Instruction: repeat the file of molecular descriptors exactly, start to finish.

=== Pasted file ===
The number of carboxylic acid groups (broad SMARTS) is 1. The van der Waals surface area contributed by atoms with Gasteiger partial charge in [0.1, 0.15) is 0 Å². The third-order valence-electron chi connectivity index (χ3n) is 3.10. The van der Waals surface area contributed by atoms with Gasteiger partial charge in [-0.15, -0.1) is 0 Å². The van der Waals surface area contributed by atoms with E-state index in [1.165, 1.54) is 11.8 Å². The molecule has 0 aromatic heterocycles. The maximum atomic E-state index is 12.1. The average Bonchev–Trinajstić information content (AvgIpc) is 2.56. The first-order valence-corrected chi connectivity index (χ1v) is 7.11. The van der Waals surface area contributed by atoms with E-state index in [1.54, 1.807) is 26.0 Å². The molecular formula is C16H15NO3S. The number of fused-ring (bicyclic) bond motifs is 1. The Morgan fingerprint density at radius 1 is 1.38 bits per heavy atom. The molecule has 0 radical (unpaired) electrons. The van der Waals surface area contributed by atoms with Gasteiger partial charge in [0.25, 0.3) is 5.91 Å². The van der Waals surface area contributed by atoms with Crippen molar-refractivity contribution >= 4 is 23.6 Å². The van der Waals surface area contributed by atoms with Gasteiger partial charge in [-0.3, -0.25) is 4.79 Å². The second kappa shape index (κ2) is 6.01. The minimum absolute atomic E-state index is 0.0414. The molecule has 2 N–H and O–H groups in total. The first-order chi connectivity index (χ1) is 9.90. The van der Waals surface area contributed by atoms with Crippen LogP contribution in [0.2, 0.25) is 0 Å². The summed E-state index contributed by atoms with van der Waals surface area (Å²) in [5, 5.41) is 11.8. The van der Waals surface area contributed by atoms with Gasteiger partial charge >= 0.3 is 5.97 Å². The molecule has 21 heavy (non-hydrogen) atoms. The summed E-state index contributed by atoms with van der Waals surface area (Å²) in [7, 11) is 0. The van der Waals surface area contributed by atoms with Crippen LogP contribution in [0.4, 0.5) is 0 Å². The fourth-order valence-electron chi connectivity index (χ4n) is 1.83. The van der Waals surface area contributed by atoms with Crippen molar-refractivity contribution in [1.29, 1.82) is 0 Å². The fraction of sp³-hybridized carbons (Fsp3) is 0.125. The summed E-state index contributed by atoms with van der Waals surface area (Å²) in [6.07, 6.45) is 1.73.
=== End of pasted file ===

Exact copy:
The number of carboxylic acid groups (broad SMARTS) is 1. The van der Waals surface area contributed by atoms with Gasteiger partial charge in [0.1, 0.15) is 0 Å². The third-order valence-electron chi connectivity index (χ3n) is 3.10. The van der Waals surface area contributed by atoms with Gasteiger partial charge in [-0.15, -0.1) is 0 Å². The van der Waals surface area contributed by atoms with E-state index in [1.165, 1.54) is 11.8 Å². The molecule has 0 aromatic heterocycles. The maximum atomic E-state index is 12.1. The average Bonchev–Trinajstić information content (AvgIpc) is 2.56. The first-order valence-corrected chi connectivity index (χ1v) is 7.11. The van der Waals surface area contributed by atoms with E-state index in [1.54, 1.807) is 26.0 Å². The molecular formula is C16H15NO3S. The number of fused-ring (bicyclic) bond motifs is 1. The Morgan fingerprint density at radius 1 is 1.38 bits per heavy atom. The molecule has 0 radical (unpaired) electrons. The van der Waals surface area contributed by atoms with Gasteiger partial charge in [0.25, 0.3) is 5.91 Å². The van der Waals surface area contributed by atoms with Crippen molar-refractivity contribution >= 4 is 23.6 Å². The van der Waals surface area contributed by atoms with Gasteiger partial charge in [-0.3, -0.25) is 4.79 Å². The second kappa shape index (κ2) is 6.01. The minimum absolute atomic E-state index is 0.0414. The molecule has 2 N–H and O–H groups in total. The first-order chi connectivity index (χ1) is 9.90. The van der Waals surface area contributed by atoms with Crippen LogP contribution in [0.2, 0.25) is 0 Å². The summed E-state index contributed by atoms with van der Waals surface area (Å²) in [5, 5.41) is 11.8. The van der Waals surface area contributed by atoms with Gasteiger partial charge >= 0.3 is 5.97 Å². The molecule has 21 heavy (non-hydrogen) atoms. The summed E-state index contributed by atoms with van der Waals surface area (Å²) in [7, 11) is 0. The van der Waals surface area contributed by atoms with Crippen LogP contribution in [0.4, 0.5) is 0 Å². The fourth-order valence-electron chi connectivity index (χ4n) is 1.83. The van der Waals surface area contributed by atoms with Crippen molar-refractivity contribution in [1.29, 1.82) is 0 Å². The fraction of sp³-hybridized carbons (Fsp3) is 0.125. The summed E-state index contributed by atoms with van der Waals surface area (Å²) in [6.07, 6.45) is 1.73.